After a seemingly (albeit timidly) encouraging qualifying session, Sebastian Vettel and Charles Leclerc keep on overdriving their underperforming SF1000 barely to the points.
Pre-race strategies at the Hungarian GP are heavily influenced by uncertain weather conditions: most drivers are forced to start on intermediate tyres on a drying track, while a risky slick strategy for Romain Grosjean and Kevin Magnussen seems to reward them early in the race.
At the front, a very clean start by poleman Lewis Hamilton allows him to build a significant advantage, which he will preserve for the whole race. A mistake from Valtteri Bottas allows both Lance Stroll and Max Verstappen to progress, the Dutchman having suffered a pre-race shunt during warm-up. An initially perplexing pit strategy, causing both Ferraris to be lapped, seems to pay off in the long term, bringing Vettel to P6. However, on a track such as the Hungaroring, the engine prowess of Mercedes causes the German to be lapped once again in the late stages of the race.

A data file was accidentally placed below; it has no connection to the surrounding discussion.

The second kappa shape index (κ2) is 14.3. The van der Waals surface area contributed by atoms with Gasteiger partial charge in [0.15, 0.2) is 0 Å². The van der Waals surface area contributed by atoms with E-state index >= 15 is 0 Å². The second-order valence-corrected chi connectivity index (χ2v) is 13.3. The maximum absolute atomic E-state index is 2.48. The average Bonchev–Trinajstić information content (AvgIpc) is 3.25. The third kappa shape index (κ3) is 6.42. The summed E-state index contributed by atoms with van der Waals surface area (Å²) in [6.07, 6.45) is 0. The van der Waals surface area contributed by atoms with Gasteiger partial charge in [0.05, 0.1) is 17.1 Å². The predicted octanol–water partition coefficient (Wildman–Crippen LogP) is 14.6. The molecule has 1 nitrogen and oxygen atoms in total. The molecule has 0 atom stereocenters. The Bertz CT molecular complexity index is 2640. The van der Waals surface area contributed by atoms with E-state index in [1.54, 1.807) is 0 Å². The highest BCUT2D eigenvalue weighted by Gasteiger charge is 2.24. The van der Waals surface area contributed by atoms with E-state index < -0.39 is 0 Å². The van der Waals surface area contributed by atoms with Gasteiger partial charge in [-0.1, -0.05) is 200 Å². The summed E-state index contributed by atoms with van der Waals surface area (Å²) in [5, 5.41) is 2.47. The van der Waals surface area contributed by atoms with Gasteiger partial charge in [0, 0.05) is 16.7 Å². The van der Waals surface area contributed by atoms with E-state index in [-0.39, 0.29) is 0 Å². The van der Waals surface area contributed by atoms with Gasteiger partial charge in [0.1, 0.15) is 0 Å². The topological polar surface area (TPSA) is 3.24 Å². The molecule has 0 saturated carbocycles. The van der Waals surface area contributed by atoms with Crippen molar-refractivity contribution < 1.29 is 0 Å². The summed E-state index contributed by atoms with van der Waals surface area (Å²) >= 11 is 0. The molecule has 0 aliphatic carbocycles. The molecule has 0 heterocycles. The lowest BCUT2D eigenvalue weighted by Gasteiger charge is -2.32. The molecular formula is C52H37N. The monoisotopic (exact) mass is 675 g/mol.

With the vast majority of the grid pitting no less than twice, it is no surprise that strategy played the biggest part. As Haas's initially successful strategy crumbles, Alex Albon is able to recover from an abysmal Saturday to cross the finish line in P5, overcoming a number of issues on the way. Slowed down by Hamilton's late pit in the front, Sebastian Vettel loses the position to Albon in the very late stages of the race, risking it to Sergio Perez as well.
Meanwhile, a last lap chase on Max Verstappen spices up Bottas's race: despite reaching for the DRS zone, the Finn eventually concedes. A race to forget for Charles Leclerc, being barely kicked out of the points by Carlos Sainz and crossing the line in P11.
Written by Aurora Dell'Agli